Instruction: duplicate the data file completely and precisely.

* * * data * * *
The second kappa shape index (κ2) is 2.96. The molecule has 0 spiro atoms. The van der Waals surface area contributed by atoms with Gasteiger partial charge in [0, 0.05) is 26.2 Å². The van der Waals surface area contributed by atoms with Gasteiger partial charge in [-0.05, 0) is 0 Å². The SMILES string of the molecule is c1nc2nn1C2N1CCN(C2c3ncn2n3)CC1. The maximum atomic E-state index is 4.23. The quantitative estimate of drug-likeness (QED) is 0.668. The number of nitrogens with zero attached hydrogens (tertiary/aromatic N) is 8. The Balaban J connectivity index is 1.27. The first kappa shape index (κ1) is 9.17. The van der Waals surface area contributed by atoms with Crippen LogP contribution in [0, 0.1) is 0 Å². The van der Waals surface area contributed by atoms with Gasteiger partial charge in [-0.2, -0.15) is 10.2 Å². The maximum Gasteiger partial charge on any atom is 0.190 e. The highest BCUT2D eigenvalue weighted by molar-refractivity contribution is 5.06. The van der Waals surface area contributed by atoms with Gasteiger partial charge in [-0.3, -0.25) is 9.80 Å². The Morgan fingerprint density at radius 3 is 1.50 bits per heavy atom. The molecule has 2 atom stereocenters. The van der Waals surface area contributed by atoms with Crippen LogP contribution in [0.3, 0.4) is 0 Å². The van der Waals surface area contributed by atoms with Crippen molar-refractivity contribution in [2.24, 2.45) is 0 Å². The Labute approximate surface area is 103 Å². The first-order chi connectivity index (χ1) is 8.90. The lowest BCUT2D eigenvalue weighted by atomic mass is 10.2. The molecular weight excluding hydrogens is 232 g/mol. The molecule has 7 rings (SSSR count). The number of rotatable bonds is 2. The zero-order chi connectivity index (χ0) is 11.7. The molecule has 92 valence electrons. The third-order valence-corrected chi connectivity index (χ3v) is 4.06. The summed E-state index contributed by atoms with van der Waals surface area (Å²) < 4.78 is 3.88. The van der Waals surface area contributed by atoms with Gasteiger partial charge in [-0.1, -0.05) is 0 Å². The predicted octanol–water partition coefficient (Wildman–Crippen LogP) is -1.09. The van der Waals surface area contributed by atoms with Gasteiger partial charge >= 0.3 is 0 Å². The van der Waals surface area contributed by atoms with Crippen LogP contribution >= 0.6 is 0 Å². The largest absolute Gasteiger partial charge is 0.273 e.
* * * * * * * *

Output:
The second kappa shape index (κ2) is 2.96. The molecule has 0 spiro atoms. The van der Waals surface area contributed by atoms with Gasteiger partial charge in [0, 0.05) is 26.2 Å². The van der Waals surface area contributed by atoms with Gasteiger partial charge in [-0.05, 0) is 0 Å². The SMILES string of the molecule is c1nc2nn1C2N1CCN(C2c3ncn2n3)CC1. The maximum atomic E-state index is 4.23. The quantitative estimate of drug-likeness (QED) is 0.668. The number of nitrogens with zero attached hydrogens (tertiary/aromatic N) is 8. The Balaban J connectivity index is 1.27. The first kappa shape index (κ1) is 9.17. The van der Waals surface area contributed by atoms with Crippen LogP contribution in [0, 0.1) is 0 Å². The van der Waals surface area contributed by atoms with Gasteiger partial charge in [-0.2, -0.15) is 10.2 Å². The maximum Gasteiger partial charge on any atom is 0.190 e. The highest BCUT2D eigenvalue weighted by molar-refractivity contribution is 5.06. The van der Waals surface area contributed by atoms with Gasteiger partial charge in [-0.3, -0.25) is 9.80 Å². The Morgan fingerprint density at radius 3 is 1.50 bits per heavy atom. The molecule has 2 atom stereocenters. The van der Waals surface area contributed by atoms with Crippen LogP contribution in [0.3, 0.4) is 0 Å². The van der Waals surface area contributed by atoms with Crippen molar-refractivity contribution in [2.24, 2.45) is 0 Å². The Labute approximate surface area is 103 Å². The first-order chi connectivity index (χ1) is 8.90. The lowest BCUT2D eigenvalue weighted by atomic mass is 10.2. The molecular weight excluding hydrogens is 232 g/mol. The molecule has 7 rings (SSSR count). The number of rotatable bonds is 2. The zero-order chi connectivity index (χ0) is 11.7. The molecule has 92 valence electrons. The third-order valence-corrected chi connectivity index (χ3v) is 4.06. The summed E-state index contributed by atoms with van der Waals surface area (Å²) < 4.78 is 3.88. The van der Waals surface area contributed by atoms with Gasteiger partial charge in [-0.1, -0.05) is 0 Å². The predicted octanol–water partition coefficient (Wildman–Crippen LogP) is -1.09. The van der Waals surface area contributed by atoms with Gasteiger partial charge >= 0.3 is 0 Å². The van der Waals surface area contributed by atoms with Crippen LogP contribution >= 0.6 is 0 Å². The largest absolute Gasteiger partial charge is 0.273 e.